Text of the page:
Since 2008, the NOA’s Sacred in Opera Initiative has provided the field of opera with resources and presentations that share information on productions, research, pedagogy, and other happenings related to music-drama at interplay with world religions. In recent years, our initiative has highlighted operas and staged oratorios that engage with Buddhist, Bahá’í, Islamic, Judeo-Christian and other religious practices. The interplay of music-drama and religion has long formed a powerful catalyst for spiritual inquiry. From the emergence of the earliest known liturgical dramas heralding the rebirth of theatre after the Dark Ages, religion’s role in the development of dramatic and musical representation was pivotal in laying the foundations for Baroque opera and consequently modern opera. Today, music-dramas continue to provide a spiritual touchstone for artists and audiences, and we hope that all SIO resources reflect our team’s commitment to provide robust dialogue and respectful discourse that models what it means to produce music and theatre material in an increasingly diverse world.
We’re pleased to introduce you to a sibling organization, deus ex musica. Founded by Dr. Delvyn Case (Associate Professor of Music at Wheaton College), this ecumenical group produces events and creates resources that allow church communities and individual Christians to engage with sacred music in ways that are valuable for learning and for Christian formation. SIO Chair, Isaí Jess Muñoz, recently sat down with Dr. Case, for a segment on the deus ex musica podcast entitled: What Has Pentecostalism to do With Opera? In it, Muñoz discusses how his upbringing in a Latin American Pentecostal church led to his career on the operatic stage, as well as how his faith has inspired his work on topics as diverse as Latin American Protestant worship music and sacred music drama.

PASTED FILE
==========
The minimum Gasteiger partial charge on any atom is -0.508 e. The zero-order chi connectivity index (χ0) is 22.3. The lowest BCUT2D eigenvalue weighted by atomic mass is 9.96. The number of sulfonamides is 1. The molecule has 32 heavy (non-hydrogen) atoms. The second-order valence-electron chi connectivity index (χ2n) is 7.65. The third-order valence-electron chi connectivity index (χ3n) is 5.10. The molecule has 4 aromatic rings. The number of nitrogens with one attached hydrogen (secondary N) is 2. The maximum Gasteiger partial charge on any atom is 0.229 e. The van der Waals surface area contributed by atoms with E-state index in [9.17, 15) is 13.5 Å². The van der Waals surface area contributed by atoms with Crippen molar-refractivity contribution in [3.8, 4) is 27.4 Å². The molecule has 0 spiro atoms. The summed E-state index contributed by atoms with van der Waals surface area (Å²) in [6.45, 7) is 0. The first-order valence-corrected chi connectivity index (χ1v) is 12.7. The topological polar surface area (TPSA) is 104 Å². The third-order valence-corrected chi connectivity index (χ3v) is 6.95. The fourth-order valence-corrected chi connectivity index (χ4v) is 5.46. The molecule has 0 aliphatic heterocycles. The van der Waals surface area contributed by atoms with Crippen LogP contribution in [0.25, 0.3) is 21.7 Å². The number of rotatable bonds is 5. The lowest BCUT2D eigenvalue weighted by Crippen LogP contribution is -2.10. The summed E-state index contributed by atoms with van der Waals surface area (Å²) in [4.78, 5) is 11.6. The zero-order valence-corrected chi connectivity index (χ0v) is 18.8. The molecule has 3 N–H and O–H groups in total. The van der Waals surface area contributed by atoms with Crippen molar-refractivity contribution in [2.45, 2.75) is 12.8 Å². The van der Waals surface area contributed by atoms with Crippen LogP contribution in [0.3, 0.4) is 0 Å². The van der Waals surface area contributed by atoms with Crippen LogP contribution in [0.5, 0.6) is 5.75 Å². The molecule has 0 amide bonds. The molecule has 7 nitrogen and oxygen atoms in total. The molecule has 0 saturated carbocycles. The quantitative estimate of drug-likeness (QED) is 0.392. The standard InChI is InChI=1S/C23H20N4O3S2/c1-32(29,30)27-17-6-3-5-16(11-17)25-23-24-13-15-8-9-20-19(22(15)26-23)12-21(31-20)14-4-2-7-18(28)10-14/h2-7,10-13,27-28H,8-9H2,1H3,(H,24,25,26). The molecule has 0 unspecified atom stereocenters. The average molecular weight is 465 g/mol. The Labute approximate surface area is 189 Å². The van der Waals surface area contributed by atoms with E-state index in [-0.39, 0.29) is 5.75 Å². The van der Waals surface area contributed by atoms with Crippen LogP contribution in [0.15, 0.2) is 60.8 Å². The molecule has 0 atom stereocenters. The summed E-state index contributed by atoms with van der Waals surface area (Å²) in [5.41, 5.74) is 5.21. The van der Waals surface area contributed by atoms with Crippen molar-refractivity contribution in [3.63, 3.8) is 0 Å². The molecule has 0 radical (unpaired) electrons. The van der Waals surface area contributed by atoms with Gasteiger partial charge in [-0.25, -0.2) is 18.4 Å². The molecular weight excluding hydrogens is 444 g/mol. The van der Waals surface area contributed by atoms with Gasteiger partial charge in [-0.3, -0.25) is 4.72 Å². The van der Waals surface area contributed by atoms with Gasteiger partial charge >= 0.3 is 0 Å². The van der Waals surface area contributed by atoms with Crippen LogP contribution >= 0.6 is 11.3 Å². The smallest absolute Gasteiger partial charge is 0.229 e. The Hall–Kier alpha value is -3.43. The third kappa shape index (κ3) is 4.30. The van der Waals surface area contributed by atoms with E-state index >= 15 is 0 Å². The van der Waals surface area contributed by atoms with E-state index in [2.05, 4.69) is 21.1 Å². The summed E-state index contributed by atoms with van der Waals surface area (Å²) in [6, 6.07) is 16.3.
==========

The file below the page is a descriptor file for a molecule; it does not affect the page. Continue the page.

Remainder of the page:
Composer, conductor, and teacher Alice Parker is a familiar name to almost everyone involved with classical singing in the United States. Her anthems, hymns, and choral arrangements are staples of the repertoires of church, community, academic, and professional choirs from coast to coast. Her decades-long collaboration with famed conductor Robert Shaw produced widely used editions of standards such as Schubert’s Mass in G and scores of perennially beloved arrangements of Christmas carols and folk songs, almost all of them still in print and now enticing a third or even fourth generation of singers. Parker, who will celebrate her 95th birthday in December, has received dozens of honors and awards in her distinguished career, including the American Guild of Organists’ 2000 Distinguished Composer of the Year Award, the 2014 Brock Commission from the American Choral Directors’ Association, the 2015 Harvard Glee Club Foundation Medal, and numerous honorary doctorates. She was the first Director Laureate of Chorus America, and now, Alice Parker has been selected as the National Opera Association’s 2021 Sacred in Opera Achievement Award honoree.